This easy-to-use resource contains the first-ever set of comprehensive professional guidelines for how child welfare and juvenile justice professionals can best serve LGBT youth in state care. The Best Practice Guidelines for Serving LGBT Youth in Out of Home Care developed out of recommendations from the Model Standards Project, a collaboration between Legal Services for Children and the National Center for Lesbian Rights.
Child Welfare League of America (2006)
This publication was developed in conjunction with the Putting Pride into Practice Project (“P4”), a three-year effort undertaken by Family Builders by Adoption, in partnership with the California Department of Social Services, to implement CWLA’s Best Practice Guidelines for Serving LGBT Youth in Out of Home Care in several county child welfare systems in California. The project provides training and technical assistance to build agency capacity and improve organizational competency through leadership and policy development, community and constituency engagement, and recruitment, training and support of placement resources.
Family Builders, Legal Services for Children, National Center for Lesbian Rights, Center for the Study of Social Policy (2013)
The purpose of this study was to estimate the population of sexual minority or LGB (lesbian, gay and bisexual) children and youth involved with the child welfare system, and to compare their health, mental health, placement and permanency outcomes to those of non-LGB youth. Data were drawn from the Second National Survey of Child and Adolescent Well-Being (NSCAW-II), a nationally representative sample of children who were referred to child welfare due to a report of abuse or neglect over a fifteen month period. Results indicate that approximately 15.5% of all system involved youth identified as lesbian, gay or bisexual, and that lesbian and bisexual females, and LGB youth of color are both overrepresented within child welfare systems. Although no substantive difference in risk factors, permanency and placement were found between LGB and Non-LGB youth, LGB youth were significantly more likely to meet the criteria for adverse mental health outcomes. Implications for child welfare practice and policy are presented, along with recommendations for future research in this area.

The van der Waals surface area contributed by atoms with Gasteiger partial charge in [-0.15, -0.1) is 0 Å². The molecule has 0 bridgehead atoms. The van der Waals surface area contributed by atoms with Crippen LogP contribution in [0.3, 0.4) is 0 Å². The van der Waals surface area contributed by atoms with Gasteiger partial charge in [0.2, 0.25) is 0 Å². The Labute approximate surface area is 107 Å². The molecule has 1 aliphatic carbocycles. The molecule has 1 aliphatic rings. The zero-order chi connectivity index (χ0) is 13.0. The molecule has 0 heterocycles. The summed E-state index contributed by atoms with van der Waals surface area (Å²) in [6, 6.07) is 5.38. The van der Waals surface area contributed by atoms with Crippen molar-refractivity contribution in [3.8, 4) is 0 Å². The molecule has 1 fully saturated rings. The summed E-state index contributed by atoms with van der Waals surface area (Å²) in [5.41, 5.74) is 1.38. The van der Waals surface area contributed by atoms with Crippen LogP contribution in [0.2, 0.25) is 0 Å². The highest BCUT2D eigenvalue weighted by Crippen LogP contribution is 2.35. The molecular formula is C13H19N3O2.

This train-the-trainer curriculum includes a 101 and a 201 section. Aimed at increasing providers’ sensitivity and enhancing their skills, the modules within the curriculum provide definitions, values clarifications, and a learning lab on LGBTQ youth in out-of-home care.
National Association of Social Workers and Lambda Legal (Kelly & Clark, 2009)
This new report offers the first comprehensive analysis of the troubling lack of explicit laws and policies in most states to protect transgender, gender-expansive and gender non-conforming (TGNC) youth in the child welfare, juvenile justice, and runaway and homeless youth systems (“out-of-home care systems”). The report is co-authored by Lambda Legal, Children’s Rights and the Center for the Study of Social Policy.
Lambda Legal, Children’s Rights and the Center for the Study of Social Policy.
For the past several years, the Center for the Study of Social Policy (CSSP) has been working to bring attention to the unmet needs of youth in foster care who are expecting a child and/or parenting. This document is the cornerstone of a three-part compendium of sexual and reproductive health guidance and resources for child welfare jurisdictions. This document is intended primarily for child welfare leadership and policy makers. The document briefly explores the urgent need for comprehensive sexual and reproductive health care for youth in out-of-home care and lays down nine fundamental principles for action. It provides extensive guidance for jurisdictions as they consider the policies and practices they should have into place to better serve adolescents in or leaving foster care.
This document is one of three in a compendium of sexual and reproductive health guidance and resources for child welfare jurisdictions from a national work group convened by the CSSP. The goal of this document is to provide information and resources to workers to help them effectively support youth (ages 10 to 21) on sexual and reproductive health issues. The other two documents in this series include a policy and practice framework for child welfare leaders and policy makers and practical guidance meant specifically for use by the youth themselves. Both this document and the one designed for youth are aligned with the recommendations on current best practices around sexual and reproductive health policy and practice contained in the policy framework. Includes LGBTQ+ considerations and resources.
This document is one of three in a compendium of sexual and reproductive health guidance and resources for child welfare jurisdictions from a national workgroup convened by CSSP. The goal of this document is to provide jurisdictions with a means of helping youth (in foster care or extended care) in understanding their SRH care rights, and give them practical information that will help them exercise their rights and getting their service needs met. The other two documents in this series include a policy and practice framework for child welfare leaders and policy makers and a practical tool meant specifically for use by caseworkers. Both this document and the one designed for caseworkers are aligned with the recommendations on current best practices around SRH policy and practice contained in the policy framework. Includes LGBTQ+ specific considerations and resources.